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  5. Kennedy, Philip R. - 597587 - 02/27/2020
  1. Warning Letters


Kennedy, Philip R. MARCS-CMS 597587 —

Delivery Method:
Medical Devices

Recipient Name
Philip R. Kennedy, MD, PhD
Kennedy, Philip R.

3400 McClure Bridge Road, Suite D402
Duluth, GA 30096
United States

Issuing Office:
Center for Devices and Radiological Health

10903 New Hampshire Avenue
Silver Spring, MD 20993
United States

February 27, 2020


Dear Dr. Kennedy:

This Warning Letter is to inform you of objectionable conditions observed during the Food and Drug Administration (FDA) inspection conducted at your clinical site from October 2, 2019, to October 16, 2019, by investigators from the FDA’s Office of Bioresearch Monitoring Operations (OBIMO). This inspection was conducted to determine whether activities and procedures as sponsor-investigator in the significant risk clinical study “(b)(4)”, Investigational Device Exemption (IDE) (b)(4), complied with applicable federal regulations. The (b)(4) product is a device as that term is defined in section 201(h) of the Federal Food, Drug, and Cosmetic Act (the Act), 21 U.S.C. § 321(h), because it is intended for use in the diagnosis of disease or other conditions or in the cure, mitigation, treatment, or prevention of disease, or to affect the structure or function of the body. This letter also requests prompt corrective action to address the violations cited and discusses your written response dated October 17, 2019 to the noted violations.

The inspection was conducted under a program designed to ensure that data and information contained in requests for IDEs, Premarket Approval applications, and Premarket Notification submissions are scientifically valid and accurate. Another objective of the program is to ensure that human subjects are protected from undue hazard or risk during the course of scientific investigations.

Our review of the inspection report prepared by the OBIMO revealed several violations of Title 21, Code of Federal Regulations (CFR) Part 812 - Investigational Device Exemptions and Part 50 - Protection of Human Subjects, which concerns requirements prescribed under section 520(g) of the Act, 21 U.S.C. § 360j(g). At the close of the inspection, the FDA investigator presented an inspectional observations Form FDA 483 for your review and discussed the observations listed on the form with you. The deviations noted on the Form FDA 483, your written response and our subsequent review of the inspection report, are discussed below:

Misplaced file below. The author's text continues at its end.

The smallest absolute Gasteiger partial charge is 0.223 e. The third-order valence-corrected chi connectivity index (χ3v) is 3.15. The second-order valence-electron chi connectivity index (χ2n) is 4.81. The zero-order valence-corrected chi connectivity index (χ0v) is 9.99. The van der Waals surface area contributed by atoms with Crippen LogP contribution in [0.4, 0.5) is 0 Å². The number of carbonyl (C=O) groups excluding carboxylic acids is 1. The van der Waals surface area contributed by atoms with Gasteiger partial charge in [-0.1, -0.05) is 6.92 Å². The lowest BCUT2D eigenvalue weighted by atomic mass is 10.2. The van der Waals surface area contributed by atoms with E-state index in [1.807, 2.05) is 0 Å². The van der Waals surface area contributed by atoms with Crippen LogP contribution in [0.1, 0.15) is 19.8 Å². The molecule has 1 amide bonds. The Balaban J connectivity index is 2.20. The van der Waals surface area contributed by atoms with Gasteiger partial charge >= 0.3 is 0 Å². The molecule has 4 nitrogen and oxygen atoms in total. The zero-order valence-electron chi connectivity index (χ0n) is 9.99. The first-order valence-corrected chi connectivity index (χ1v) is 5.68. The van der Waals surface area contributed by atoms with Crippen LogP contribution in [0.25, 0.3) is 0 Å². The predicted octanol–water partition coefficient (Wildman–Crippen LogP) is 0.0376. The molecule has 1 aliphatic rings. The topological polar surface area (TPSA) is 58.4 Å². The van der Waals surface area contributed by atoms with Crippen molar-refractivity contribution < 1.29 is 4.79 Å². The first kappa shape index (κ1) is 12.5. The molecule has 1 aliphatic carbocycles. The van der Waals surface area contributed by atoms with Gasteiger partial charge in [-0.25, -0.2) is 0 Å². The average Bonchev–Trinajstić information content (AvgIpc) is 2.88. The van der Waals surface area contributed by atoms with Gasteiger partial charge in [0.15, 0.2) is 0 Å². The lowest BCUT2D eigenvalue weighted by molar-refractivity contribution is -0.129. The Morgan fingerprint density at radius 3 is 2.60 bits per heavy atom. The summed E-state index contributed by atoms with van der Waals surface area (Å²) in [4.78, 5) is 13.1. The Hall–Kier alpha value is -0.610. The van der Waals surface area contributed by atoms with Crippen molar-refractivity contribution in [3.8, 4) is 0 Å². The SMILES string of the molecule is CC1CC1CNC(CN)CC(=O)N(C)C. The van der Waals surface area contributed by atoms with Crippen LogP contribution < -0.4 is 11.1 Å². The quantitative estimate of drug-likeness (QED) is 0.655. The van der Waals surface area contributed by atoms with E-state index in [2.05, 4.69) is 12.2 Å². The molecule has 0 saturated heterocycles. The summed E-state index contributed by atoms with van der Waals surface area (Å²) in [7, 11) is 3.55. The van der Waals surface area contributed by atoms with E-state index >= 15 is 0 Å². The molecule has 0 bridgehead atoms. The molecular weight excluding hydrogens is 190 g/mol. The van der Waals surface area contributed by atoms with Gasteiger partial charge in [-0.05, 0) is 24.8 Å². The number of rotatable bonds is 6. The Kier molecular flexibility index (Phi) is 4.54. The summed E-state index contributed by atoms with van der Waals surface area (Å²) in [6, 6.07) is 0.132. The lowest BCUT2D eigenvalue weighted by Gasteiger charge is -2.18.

1. Failure to ensure proper monitoring and Institutional Review Board (IRB) review and approval [21 CFR 812.40].

Sponsors are responsible for ensuring proper monitoring of the investigation. However, there is no documentation indicating that monitoring was done. Proper monitoring helps ensure that the safety, rights, and well-being of the subjects are protected, and that the data are complete and accurate. Monitoring should be an on-going program performed with the frequency necessary to ensure that the investigation is conducted according to the investigational plan, FDA regulations, and any conditions of approval required by the FDA or the reviewing IRB.

In addition, sponsors are responsible for ensuring that IRB review and approval are obtained. There is no documentation indicating that any continuing review by an IRB was conducted from 2002 and the end of the 2019 FDA inspection. However, the records show that the study remained open to enrollment and you continued to collect study data without IRB approval, in particular, study data were collected for (b)(4) from June 1, 2009 through January 1, 2016. Your failure to ensure that IRB review and approval was obtained at least annually delays or prevents the IRB from considering any changes in the research or research-related events and determining whether the human subject protection measures are adequate or need to be changed.